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The Winter Journey: Part III

A Slow and Very Heavy Plod

After two days of manhauling, the Crozier party had managed to pull their sledges a distance of 17 miles from Cape Evans and establish a foothold on the McMurdo Ice Shelf. However, the first signs of trouble appeared as the temperature plummeted to -47°F and Cherry-Garrard’s fingers were frostbitten. Lets do our morning check-in with the guys and get the first weather observation of the day for June 29th, 1911:

Position: Camp 2

Time: 09:00

Temperature: -48.3°F (-44.6°C)

Wind Direction: E

Wind Force (Beaufort): 1 (1-3 knots)

Wind Chill: -63°F (-53.8°C)

Sky Condition: Few clouds (Cirrostratus)

Overnight Minimum Temperature: -56.5°F (-49.2°C)

Remarks: Aurora fairly bright, curtain to N, altitude about 45°

British Antarctic Expedition 1910-1913, Meteorology, Vol. III Table 69

The first night on the ice shelf did not go very well for the men. Cherry-Garrard described the experience as “a baddish time,” and noted that the party spent a good deal of the night shivering in their bags (The Worst Journey in the World, pg. 242). The darkness of the winter night was also starting to take its toll, turning routine camp work into an hours-long ordeal.

As the men set off into the darkness from Camp 2, they were treated to bright auroral displays that lifted their spirits a bit. However, the decreasing temperatures and changing snow surface turned the days sledging effort into a backbreaking affair. The party only managed to gain 2.5 miles of ground before lunch, and could only muster another 2 miles after lunch. The temperature hovered around -50°F throughout the day, with Wilson and Cherry-Garrard both getting frostbitten on their feet. After 10.5 hours of heavy exertion in the brutal cold, the men called it quits for the day and pitched camp. The nighttime weather report from Birdie Bowers follows below:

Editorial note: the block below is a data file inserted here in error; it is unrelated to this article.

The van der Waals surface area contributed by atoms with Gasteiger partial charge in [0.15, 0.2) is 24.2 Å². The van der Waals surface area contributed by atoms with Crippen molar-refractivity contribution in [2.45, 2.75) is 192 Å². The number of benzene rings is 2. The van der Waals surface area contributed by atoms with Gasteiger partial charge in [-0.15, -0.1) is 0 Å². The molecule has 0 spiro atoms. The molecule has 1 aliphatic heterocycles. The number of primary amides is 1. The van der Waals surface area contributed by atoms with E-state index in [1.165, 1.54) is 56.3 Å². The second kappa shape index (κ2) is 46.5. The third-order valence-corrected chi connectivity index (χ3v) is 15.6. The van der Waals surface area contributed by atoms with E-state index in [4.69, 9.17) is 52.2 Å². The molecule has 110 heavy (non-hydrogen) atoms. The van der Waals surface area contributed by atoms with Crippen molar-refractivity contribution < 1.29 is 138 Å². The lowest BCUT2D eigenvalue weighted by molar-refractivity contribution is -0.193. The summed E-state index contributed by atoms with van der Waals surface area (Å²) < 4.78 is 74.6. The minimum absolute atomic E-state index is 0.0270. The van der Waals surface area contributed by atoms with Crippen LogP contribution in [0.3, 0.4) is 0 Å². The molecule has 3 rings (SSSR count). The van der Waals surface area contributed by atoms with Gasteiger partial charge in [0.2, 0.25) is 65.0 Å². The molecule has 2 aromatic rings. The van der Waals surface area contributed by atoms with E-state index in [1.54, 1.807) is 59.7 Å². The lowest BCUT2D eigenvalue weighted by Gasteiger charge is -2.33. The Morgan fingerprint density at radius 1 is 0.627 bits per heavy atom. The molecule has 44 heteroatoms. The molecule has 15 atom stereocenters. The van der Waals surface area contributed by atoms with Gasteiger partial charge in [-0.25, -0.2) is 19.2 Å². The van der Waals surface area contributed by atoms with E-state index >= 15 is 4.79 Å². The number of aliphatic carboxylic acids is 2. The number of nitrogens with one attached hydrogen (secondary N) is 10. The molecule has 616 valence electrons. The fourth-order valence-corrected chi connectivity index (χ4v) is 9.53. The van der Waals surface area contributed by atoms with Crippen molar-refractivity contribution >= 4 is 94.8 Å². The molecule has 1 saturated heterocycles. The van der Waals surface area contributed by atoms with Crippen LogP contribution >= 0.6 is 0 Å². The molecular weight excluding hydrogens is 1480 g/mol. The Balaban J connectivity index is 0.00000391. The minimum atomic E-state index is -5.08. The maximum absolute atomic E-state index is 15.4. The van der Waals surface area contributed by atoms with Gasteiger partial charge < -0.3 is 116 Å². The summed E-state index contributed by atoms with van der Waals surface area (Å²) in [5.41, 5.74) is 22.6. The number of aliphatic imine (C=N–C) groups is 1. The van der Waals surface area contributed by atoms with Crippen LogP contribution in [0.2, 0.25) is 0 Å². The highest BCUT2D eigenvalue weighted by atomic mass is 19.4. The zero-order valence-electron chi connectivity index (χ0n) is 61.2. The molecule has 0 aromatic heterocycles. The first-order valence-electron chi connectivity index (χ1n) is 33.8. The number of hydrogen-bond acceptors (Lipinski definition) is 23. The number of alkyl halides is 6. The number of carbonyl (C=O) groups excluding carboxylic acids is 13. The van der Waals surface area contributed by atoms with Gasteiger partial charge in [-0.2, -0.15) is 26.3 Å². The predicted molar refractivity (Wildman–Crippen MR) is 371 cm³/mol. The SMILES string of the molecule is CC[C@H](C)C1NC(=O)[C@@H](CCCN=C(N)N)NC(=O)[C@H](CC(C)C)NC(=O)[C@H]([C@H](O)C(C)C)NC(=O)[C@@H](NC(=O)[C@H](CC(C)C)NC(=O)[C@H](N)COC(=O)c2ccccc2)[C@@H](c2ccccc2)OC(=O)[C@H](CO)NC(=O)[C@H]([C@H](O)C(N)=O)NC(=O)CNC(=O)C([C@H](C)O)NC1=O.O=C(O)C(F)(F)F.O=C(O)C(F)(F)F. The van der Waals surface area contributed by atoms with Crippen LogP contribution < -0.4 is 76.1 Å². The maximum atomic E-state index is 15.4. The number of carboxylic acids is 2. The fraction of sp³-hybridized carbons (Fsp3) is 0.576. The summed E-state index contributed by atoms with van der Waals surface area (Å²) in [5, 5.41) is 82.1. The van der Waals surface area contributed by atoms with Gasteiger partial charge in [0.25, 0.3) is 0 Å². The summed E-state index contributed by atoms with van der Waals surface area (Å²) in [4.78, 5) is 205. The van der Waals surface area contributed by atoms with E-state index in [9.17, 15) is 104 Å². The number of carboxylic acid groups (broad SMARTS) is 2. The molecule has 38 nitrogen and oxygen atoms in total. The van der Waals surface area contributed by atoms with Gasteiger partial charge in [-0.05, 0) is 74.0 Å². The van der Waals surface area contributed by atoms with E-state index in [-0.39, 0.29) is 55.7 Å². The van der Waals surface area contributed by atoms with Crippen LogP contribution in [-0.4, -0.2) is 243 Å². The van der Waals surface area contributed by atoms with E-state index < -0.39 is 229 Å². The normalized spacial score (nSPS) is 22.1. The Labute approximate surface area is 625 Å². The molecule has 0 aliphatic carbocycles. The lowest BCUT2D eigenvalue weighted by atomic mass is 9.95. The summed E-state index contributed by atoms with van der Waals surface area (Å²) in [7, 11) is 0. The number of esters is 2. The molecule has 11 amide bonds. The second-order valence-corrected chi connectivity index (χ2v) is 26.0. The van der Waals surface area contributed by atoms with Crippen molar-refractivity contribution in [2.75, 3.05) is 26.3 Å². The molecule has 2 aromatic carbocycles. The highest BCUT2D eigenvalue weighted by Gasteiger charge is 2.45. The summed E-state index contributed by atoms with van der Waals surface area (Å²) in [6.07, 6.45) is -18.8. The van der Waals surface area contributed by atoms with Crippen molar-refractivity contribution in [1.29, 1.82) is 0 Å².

Position: Camp 3

Time: 19:30

Miles Made Good: 4.5

Temperature: -49.7°F (-45.4°C)

Wind Direction: E

Wind Force (Beaufort): 1 (1-3 knots)

Wind Chill: -64.6°F (-53.7°C)

Sky Condition: Clear

British Antarctic Expedition 1910-1913, Meteorology, Vol. III Table 69
Crozier party progress after three days

Commentary

Why did the pulling become so hard for the men once they got onto the McMurdo Ice Shelf? Why could they only manage 4.5 miles? The main issue was the temperature and its impact on the snow surface. Susan Solomon notes this impact in The Coldest March

The key factor was the temperature, which determines how readily a thin film of liquid water can form as the runners of sledges or skis glide over the snow beneath them…Formation of an optimal liquid layer lies at the heart of skiing, and temperature is a critical factor in the delicate balance of forces that makes skiing or pulling either torturous or easy.

Susan Solomon, The Coldest March, pg. 35

At -50°F, it is essentially too cold for the runners of a sledge to maintain the lubricating layer of water as snow crystals resist melting and increase friction along the surface of the runners.

How are things in the area of Camp 3 today? The most recent observation from the Willie Field automatic weather station (AWS) is -29.2°C (-20.6°F) – about 30 degrees warmer than what the men reported in 1911. The weather pattern has been fairly stormy across the Ross Ice Shelf as of late, and the increased wind has largely mixed out the coldest near-surface air.

How will the Crozier party fare during their second night on the ice shelf? Will they manage to stave off frostbite and get some rest, or will they spend another night shivering in their bags? Check in tomorrow to find out!

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